Fred Hutchinson James Delmage Ross Dixy Lee Ray George W. Bush Hazel Wolf Henry M Jackson Warren G. Magnuson Home
Search Encyclopedia
Facebook
Advanced Search
Featured Eassy Sponsor of the Week
Home About Us Contact Us Education Bookstore Tourism Advanced Search
6815 HistoryLink.org essays now available      
Donate Subscribe

Shortcuts

Libraries
Cyberpedias Cyberpedias
Timeline Essays Timeline Essays
People's Histories People's Histories

Selected Collections
Cities & Towns Cities & Towns
County Thumbnails Counties
Biographies Biographies
Interactive Cybertours Interactive Cybertours
Slide Shows Slideshows
Public Ports Public Ports
Audio & Video Audio & Video

Research Shortcuts

Map Searches
Alphabetical Search
Timeline Date Search
Topic Search

Features

Book of the Fortnight
Audio/Video Enhanced
History Bookshelf
Klondike Gold Rush Database
Duvall Newspaper Index
Wellington Scrapbook

More History

Washington FAQs
Washington Milestones
Honor Rolls
Columbia Basin
Everett
Olympia
Seattle
Spokane
Tacoma
Walla Walla
Roads & Rails

Timeline Library

< Browse to Previous Essay | Browse to Next Essay >

Washington's first airplane fatality occurs at the Meadows Race Track in Georgetown on May 30, 1912.

HistoryLink.org Essay 3318 : Printer-Friendly Format

On May 30, 1912, during a flight exposition, a plane piloted by J. Clifford Turpin (1886-1966) plows into the grandstand at Meadows Race Track, located south of Georgetown along the Duwamish River. One spectator is killed instantly and another dies a day later. Sixteen people are injured, some maimed horribly, in Washington's first fatal airplane crash. The Meadows was the scene of Seattle's first powered flight in 1910, and was paved over to create Boeing Field in 1928.

Trained by the Wright Brothers

Turpin and his flying partner, Phil Parmalee (1887-1912), learned how to fly under the tutelage of the Wright brothers, and since 1910 had traveled across the United States and Canada showcasing the wonders of powered flight. A few days before their arrival in Seattle, the two men performed in Vancouver, British Columbia, and then in Bellingham, where no airplane had ever flown before.

Their exhibitions were similar from city to city. They would both perform spins and rolls, and then Parmalee would carry one of their flight team a few thousand feet into the air, where the man would then do a parachute jump. Turpin and Parmalee would then have a five-mile airplane race, and the show would end with Parmalee taking his biplane as high as it could go, and then descending in a "dip of death" dive.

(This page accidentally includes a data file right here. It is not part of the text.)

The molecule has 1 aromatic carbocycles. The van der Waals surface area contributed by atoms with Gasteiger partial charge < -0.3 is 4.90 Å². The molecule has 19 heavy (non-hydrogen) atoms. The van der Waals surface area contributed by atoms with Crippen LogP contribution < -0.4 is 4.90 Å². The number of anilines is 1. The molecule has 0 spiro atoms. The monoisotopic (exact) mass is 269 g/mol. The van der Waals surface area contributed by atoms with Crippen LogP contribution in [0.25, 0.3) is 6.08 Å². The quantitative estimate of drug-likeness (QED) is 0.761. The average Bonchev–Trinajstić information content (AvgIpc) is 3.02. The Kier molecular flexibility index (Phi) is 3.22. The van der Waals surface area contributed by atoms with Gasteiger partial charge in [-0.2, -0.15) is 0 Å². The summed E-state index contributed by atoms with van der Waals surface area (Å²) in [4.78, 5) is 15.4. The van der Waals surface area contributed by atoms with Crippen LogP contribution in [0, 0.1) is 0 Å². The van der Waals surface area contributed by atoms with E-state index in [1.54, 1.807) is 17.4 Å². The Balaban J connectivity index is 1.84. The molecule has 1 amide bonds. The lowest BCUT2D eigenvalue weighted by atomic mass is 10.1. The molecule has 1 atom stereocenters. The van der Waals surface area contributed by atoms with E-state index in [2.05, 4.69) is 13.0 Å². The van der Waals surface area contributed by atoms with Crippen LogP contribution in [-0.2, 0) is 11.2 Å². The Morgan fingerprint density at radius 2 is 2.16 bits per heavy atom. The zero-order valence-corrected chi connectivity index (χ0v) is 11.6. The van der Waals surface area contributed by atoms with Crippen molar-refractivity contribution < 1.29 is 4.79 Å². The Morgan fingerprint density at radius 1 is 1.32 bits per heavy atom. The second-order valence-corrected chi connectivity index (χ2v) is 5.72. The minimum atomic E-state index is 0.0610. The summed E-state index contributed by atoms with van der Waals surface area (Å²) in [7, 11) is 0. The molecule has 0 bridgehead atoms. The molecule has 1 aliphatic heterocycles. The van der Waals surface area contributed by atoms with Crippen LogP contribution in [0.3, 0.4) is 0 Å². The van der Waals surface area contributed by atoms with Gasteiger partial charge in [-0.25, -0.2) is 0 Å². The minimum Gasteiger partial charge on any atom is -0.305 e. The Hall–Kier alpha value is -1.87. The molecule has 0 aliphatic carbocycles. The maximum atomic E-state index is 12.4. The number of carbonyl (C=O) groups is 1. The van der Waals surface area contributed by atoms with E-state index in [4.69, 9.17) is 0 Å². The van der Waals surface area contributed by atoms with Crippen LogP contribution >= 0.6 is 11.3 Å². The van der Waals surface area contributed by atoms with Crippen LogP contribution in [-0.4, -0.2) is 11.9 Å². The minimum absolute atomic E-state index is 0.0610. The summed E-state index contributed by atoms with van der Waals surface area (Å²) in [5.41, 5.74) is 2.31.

Both men flew planes that were designed by Parmalee in Los Angeles. These planes were more advanced than the ones they trained on with the Wright brothers, and were built for faster flight and greater maneuverability. Unlike the Wright brothers' planes, which had the propeller mounted in the rear, Parmalee's design had the propeller up front, powered by a much stronger motor.

A Fool Rushes In

On May 30, a huge crowd gathered at the Meadows Race Track to see amazing flights of derring-do. At around 2:30, Turpin's plane was wheeled down the race track, 200 yards east of the grandstand. The crowd cheered. The show was about to begin.

Parmalee and the mechanics tinkered with the engine a bit after it was fired up, and then gave Turpin the signal to take off. The biplane headed down the track toward the grandstand, where it was supposed to take flight right in front of the audience. But then, everything went wrong.

Just as the plane had covered half the distance toward the stands, a cameraman rushed out onto the track to snap a photo. Foolishly, he stood directly in the path of the oncoming plane. Turpin, who had not reached the speed needed to put the plane into flight, tried to raise the craft anyway in order not to hit the photographer.  The underpowered biplane barely cleared the man's head but then veered to the left and headed directly toward the grandstand.

Pandemonium

The spectators had almost no time to react as the plane bore down upon them. The left wing of the flying machine hit an iron pipe in front of the judge's stand, pivoting it further into the crowd. It hit hard, knocking people in every direction. The plane's whirling propeller chewed through the crowd before grinding to a halt.

George Quinby (1884-1912), one of the spectators standing right where the plane hit, was thrown back by the force of the crash. He died almost instantly, but his body wasn't identified until later that evening. The propeller had torn off most of his face.

Twelve-year-old Raymond Chapman (1900-1912) had been standing in front of the grandstand with his father when the plane hit. They had tried to run away when the saw the plane bearing down on them, but the iron pipe struck by the plane's wing collapsed and hit young Chapman in the head, fracturing his skull. The boy died the next day.

Seventeen people were injured by the accident, some of them grievously, with fractured arms, legs, and hands. Mrs. Edwin R. Lang (1862-?) had her hand crushed so badly it later had to be amputated. Other victims suffered deep gashes. A severed nose was seen lying in the blood-stained grass, as was a finger.